by | Sep 11, 2019 | Birds, Wildlife

Arrrggghhh!  I can NOT get that song out of my head!!  I don’t know where I heard it, maybe on the grocery store’s Music to Inspire Endcap Impulse Purchases station. It’s familiar but definitely not a favorite. I have eclectic musical tastes that span eras and genres, so why is it that my cranial jukebox defaults to the tunes I dislike?
Not even the whole tune, just a few bars of the chorus. I can’t explain it. All I know is that Rick Astley has his hook firmly embedded in my frontal lobe and he’s never gonna give me up, never gonna let me down, never gonna run around and desert me.  I’m not too shy to say it, Rick—for the love of FM radio, please forsake me!
And now the contagion has jumped to your brain as well, right?
Sorry about that.
Perhaps our own experiences with the infinite loop playlist can arouse empathy for the male red-eyed vireo (Vireo olivaceus), who has been known to whistle snippets of a love ballad more than 20,000 times a day, from dawn to evening, in search of love. Folks, that there is some serious Tinder swiping. Then again, we’ve already established that, like Rick, this fellow is a tad manic when it comes to finding a mate.

Stocky by vireo standards, you still might be surprised at the sheer volume of song that can be blasted from a boombox measuring 4¾ to 5 inches long (12-13 cm, beak to tail-tip) and weighing in at 0.4 to 0.9 oz (12-26 g). As evidenced by the Latin moniker, this songster is mostly unremarkable olive-green, transitioning into sunnier chartreuse on the sides and beneath the tail, balanced by a pale silver belly below. The REV wears a nickel-gray crown with ebony eyebrow and eye stripes below, separated by a streak of chalky white. But this bird’s definitive identifier is the red eye from which its common name derives. The iris changes color in the second spring of REV life, from brown to tones that span the spectrum from brick to scarlet.

REVs are creatures of the Americas, splitting their time between North (spring and summer) and South (fall and winter).* Wooded areas with a shrubby understory are their child-rearing locales of choice but they’ll adapt to urban and suburban greenspaces with enough large trees to make them feel at home. I happen to live just two blocks from the oldest city park west of the Mississippi River, and the towering centenarian trees of Lafayette Park meet the vireo criteria.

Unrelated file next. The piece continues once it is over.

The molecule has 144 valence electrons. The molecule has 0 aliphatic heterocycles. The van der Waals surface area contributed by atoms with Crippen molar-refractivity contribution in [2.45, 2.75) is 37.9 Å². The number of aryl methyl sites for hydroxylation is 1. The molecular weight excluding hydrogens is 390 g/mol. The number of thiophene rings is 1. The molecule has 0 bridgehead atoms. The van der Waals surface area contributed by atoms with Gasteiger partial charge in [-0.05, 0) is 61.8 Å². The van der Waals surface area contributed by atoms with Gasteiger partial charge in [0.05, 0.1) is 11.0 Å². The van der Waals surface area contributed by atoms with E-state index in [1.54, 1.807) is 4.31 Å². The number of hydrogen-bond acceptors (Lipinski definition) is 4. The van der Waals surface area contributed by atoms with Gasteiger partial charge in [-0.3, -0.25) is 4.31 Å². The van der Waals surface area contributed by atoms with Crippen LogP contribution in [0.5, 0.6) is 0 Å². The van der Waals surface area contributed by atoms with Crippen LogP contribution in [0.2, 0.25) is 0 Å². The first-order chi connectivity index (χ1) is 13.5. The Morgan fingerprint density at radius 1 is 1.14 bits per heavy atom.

Once a male REV touches ground after an international flight and is home back in old St. Lou, he’ll establish a territory and begin broadcasting his availability by calling any available chick in the neighborhood. Using his signature one-to-five syllable ringtone, he’s the vireo equivalent of a mash-up between speed-dialing and speed-dating, chanting all the while that he’s too sexy for his beak, so sexy you’ll be weak, too sexy for his tail, so sexy he’s all male, too sexy for his wings, that’s why he has to sing, sorry he’s been gone so long but he’s too sexy for this song.

Is there a foolproof way to rid oneself of an earworm? I’m not sure it’s a problem for REVs — once the sun goes down the vireo Victrolas wind down, too, and they seem to sleep well enough at night to wake up singing early the next morning. Nonetheless, vireos do have an effective strategy for dealing with any other type of worm: just eat it, just eat it, don’t you make me repeat it!
I’m not insectivorous so eating a caterpillar sounds more like a dare than a cure. On the other hand, the thought of telling Rick that we are never ever ever getting back together is mighty tasty.

*There are several subspecies that are year-round southern hemisphere residents, but the great majority of REVs are migratory.
Learn more about the birds who call Lafayette Park home!
© 2019 Next-Door Nature. Reprints welcomed with written permission from the author. Thanks to the following photographers for making their work available through the Creative Commons license: Mark Nenadov, J Jongsma, Steve Guttman, Melissa McMasters, and Kelly Colgan Azar.